Egregious Error or Admirable Advance: The Memorandum of Understanding That Enables Federally Funded Basic Human Embryonic Stem Cell Research

By: Amy Ligler Nothing contained herein shall be considered to be the grant of a commercial license or right under the Wisconsin Patent Rights or to Wisconsin Materials. Furthermore, nothing contained herein shall be construed to be a waiver of WiCell’s patent rights under the Wisconsin Patent Rights or WiCell’s property rights in Wisconsin Materials. Download Full Article (PDF) Cite: 2001 Duke L. & Tech. Rev. 0037

The Clone Wars: The Growing Debate Over Federal Cloning Legislation

By: John Garvish As readers of science fiction are well aware, the term “clone” refers to asexually produced offspring, that is, offspring produced by a process of cell-division which does not begin with the union of two sex cells. A clone is the genetic twin of the cell donor. Propagation of plants by this method is, of course, commonplace, but mammalian reproduction in this fashion would indeed be a revolutionary accomplishment, with profound and disturbing implications. Download Full Article (PDF) Cite: 2001 Duke L. & Tech. Rev. 0022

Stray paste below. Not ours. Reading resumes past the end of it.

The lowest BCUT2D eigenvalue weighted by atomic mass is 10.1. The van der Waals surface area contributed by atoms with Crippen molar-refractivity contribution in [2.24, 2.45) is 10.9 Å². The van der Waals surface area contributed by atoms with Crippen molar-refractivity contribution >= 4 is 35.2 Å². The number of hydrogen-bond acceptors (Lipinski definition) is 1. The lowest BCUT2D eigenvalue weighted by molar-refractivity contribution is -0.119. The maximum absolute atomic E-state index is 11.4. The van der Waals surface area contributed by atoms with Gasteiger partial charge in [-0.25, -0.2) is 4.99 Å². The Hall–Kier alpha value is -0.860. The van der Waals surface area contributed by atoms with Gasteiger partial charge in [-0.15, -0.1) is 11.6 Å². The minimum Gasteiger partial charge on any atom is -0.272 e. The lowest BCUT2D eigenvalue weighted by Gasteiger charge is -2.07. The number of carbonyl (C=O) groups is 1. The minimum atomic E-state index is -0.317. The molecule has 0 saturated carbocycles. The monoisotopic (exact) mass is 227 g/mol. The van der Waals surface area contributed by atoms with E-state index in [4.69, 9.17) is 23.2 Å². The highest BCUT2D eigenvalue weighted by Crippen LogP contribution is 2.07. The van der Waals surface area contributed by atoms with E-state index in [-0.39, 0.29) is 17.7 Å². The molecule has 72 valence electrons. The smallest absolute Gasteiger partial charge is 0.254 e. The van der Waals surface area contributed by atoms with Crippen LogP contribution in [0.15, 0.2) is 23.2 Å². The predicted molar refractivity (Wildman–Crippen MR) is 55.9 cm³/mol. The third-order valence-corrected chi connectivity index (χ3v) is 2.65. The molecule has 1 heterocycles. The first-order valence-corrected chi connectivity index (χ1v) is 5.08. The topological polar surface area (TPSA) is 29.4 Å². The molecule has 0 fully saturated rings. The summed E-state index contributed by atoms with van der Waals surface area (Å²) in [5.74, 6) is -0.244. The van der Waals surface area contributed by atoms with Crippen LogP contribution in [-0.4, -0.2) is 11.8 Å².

Where the Wild Wind Blows: Genetically Altered Seed and Neighboring Farmers

By: Jill Sudduth In March 2001, agro-business giant Monsanto won a victory in Canadian Federal Court over Saskatchewan farmer Percy Schmeiser. This case sets international precedent for appropriated seed cases and illustrates the primary concerns American courts must face as they consider Monsanto’s prosecution of 22 cases against American farmers. Download Full Article (PDF) Cite: 2001 Duke L. & Tech. Rev. 0015

The Fate of Gene Patents Under the New Utility Guidelines

By: The United States Patent and Trademark Office (PTO) recently finalized its patent utility guidelines. Promulgated by the PTO, the new guidelines will be used by patent examiners in determining whether a claimed invention should be awarded patent protection ;and will be used by patent applicants and attorneys who file patent applications. The guidelines focus primarily on the utility standards for gene and gene fragment patents, an issue that was featured in the PTO’s 1999 Revised Interim Utility Guidelines and has been the subject of considerable public debate. Download Full Article (PDF) Cite: 2001 Duke L. & Tech. Rev. 0008